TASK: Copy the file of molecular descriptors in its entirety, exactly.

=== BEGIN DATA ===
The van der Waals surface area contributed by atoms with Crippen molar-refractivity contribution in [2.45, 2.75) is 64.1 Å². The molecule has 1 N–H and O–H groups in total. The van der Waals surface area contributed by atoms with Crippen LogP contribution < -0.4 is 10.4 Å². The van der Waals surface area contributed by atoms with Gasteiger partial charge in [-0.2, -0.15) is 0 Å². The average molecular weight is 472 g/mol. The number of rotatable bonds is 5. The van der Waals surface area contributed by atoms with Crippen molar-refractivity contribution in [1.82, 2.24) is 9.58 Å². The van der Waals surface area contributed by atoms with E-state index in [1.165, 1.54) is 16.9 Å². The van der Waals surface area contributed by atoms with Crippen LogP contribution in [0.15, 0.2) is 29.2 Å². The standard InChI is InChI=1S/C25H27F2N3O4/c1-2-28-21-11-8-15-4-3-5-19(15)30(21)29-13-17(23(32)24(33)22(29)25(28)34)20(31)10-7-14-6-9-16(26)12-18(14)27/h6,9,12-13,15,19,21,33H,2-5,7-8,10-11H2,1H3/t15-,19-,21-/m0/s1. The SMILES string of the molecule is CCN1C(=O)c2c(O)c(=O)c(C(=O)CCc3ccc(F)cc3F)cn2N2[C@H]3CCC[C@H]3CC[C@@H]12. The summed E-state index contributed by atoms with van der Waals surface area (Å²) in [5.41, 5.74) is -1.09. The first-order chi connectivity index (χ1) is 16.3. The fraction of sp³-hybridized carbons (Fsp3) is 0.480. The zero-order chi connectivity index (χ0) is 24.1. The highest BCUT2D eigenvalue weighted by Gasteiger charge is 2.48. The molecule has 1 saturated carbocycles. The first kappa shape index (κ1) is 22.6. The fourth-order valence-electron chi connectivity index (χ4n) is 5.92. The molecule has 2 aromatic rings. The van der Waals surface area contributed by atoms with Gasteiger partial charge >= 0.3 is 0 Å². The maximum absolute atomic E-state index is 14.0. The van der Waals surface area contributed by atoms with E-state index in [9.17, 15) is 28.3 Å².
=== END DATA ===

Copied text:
The van der Waals surface area contributed by atoms with Crippen molar-refractivity contribution in [2.45, 2.75) is 64.1 Å². The molecule has 1 N–H and O–H groups in total. The van der Waals surface area contributed by atoms with Crippen LogP contribution < -0.4 is 10.4 Å². The van der Waals surface area contributed by atoms with Gasteiger partial charge in [-0.2, -0.15) is 0 Å². The average molecular weight is 472 g/mol. The number of rotatable bonds is 5. The van der Waals surface area contributed by atoms with Crippen molar-refractivity contribution in [1.82, 2.24) is 9.58 Å². The van der Waals surface area contributed by atoms with E-state index in [1.165, 1.54) is 16.9 Å². The van der Waals surface area contributed by atoms with Crippen LogP contribution in [0.15, 0.2) is 29.2 Å². The standard InChI is InChI=1S/C25H27F2N3O4/c1-2-28-21-11-8-15-4-3-5-19(15)30(21)29-13-17(23(32)24(33)22(29)25(28)34)20(31)10-7-14-6-9-16(26)12-18(14)27/h6,9,12-13,15,19,21,33H,2-5,7-8,10-11H2,1H3/t15-,19-,21-/m0/s1. The SMILES string of the molecule is CCN1C(=O)c2c(O)c(=O)c(C(=O)CCc3ccc(F)cc3F)cn2N2[C@H]3CCC[C@H]3CC[C@@H]12. The summed E-state index contributed by atoms with van der Waals surface area (Å²) in [5.41, 5.74) is -1.09. The first-order chi connectivity index (χ1) is 16.3. The fraction of sp³-hybridized carbons (Fsp3) is 0.480. The zero-order chi connectivity index (χ0) is 24.1. The highest BCUT2D eigenvalue weighted by Gasteiger charge is 2.48. The molecule has 1 saturated carbocycles. The first kappa shape index (κ1) is 22.6. The fourth-order valence-electron chi connectivity index (χ4n) is 5.92. The molecule has 2 aromatic rings. The van der Waals surface area contributed by atoms with Gasteiger partial charge >= 0.3 is 0 Å². The maximum absolute atomic E-state index is 14.0. The van der Waals surface area contributed by atoms with E-state index in [9.17, 15) is 28.3 Å².